With a strong, capable and ever growing playing group, the club tasted success in the early part of the new millennium. After losing the 2003 Division 2 Grand Final, Collegians went one better the following season to record the club’s first ever premiership in 2004. After years of beltings, inconsistent player availability and the usual week-to-week struggles, the club found itself in new territory. It was time to match it with the big boys. Welcome to Division one.
























Belonging to something; belonging somewhere.


The Victorian Masters league was expanding, now comprising three divisions and a Masters section for those amongst the fraternity with more miles on the clock.  Despite striking a partnership with South Yarra to establish its Masters team, the gap in class was too big and within a short space of time the club once again found itself on the wrong of some horrible defeats. Collegians soon found itself back in Division two but still as hungry as ever for success.


All things, it is said, must pass. And Collegians wasn’t immune to this age-old maxim. In the history of every club, no matter what sport or at what level, there is a moment when things change forever.

As the first decade of the new millennium progressed, the club experienced a number of significant and far-reaching changes; the ramifications of which, it is argued, still reverberate to this day.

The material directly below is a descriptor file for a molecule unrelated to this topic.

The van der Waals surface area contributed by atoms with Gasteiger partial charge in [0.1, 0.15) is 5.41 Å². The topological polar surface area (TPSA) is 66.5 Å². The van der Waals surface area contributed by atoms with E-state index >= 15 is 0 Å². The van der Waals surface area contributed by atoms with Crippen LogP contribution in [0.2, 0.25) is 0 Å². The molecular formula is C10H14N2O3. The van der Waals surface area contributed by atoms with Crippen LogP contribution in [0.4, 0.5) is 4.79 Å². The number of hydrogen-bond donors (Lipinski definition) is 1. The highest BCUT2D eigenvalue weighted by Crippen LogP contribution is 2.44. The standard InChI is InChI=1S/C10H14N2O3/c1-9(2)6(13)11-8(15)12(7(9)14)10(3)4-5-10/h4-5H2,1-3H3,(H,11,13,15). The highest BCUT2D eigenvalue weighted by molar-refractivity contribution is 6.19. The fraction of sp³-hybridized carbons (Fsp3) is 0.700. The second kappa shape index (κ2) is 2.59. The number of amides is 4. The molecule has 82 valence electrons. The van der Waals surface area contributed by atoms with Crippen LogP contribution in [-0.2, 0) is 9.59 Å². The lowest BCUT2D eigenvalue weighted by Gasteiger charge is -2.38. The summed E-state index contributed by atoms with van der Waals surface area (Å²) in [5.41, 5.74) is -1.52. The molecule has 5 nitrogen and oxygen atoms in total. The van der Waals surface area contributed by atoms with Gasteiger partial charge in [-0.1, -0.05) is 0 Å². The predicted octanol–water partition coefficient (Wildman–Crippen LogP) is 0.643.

Between the joy of its inaugural flag in 2004 with Ted Carroll at the helm, the all-conquering, undefeated Legends in 2011 and a Supers premiership in 2012 engineered by Steve Ralph, a near revolutionary set of changes took place. After a two-decade relationship with Collegians and Harry Trott Oval, the club changed its name – officially becoming Melbourne Superules. A new Ken Sanders and Kane Davies-designed guernsey was launched that retained the purple and gold colours of Collegians but included the addition of navy-blue and later, a Lion monogram. The club  also changed its home ground and now called the neighbouring Ross Gregory Oval home. In the midst of this change, Melbourne Superules – having, by mutual agreement disbanded its relationship with South Yarra – attracted an unprecedented number of players to the club, fielding highly competitive teams across all three grades: Supers Masters and Legends – and record healthy operating profits.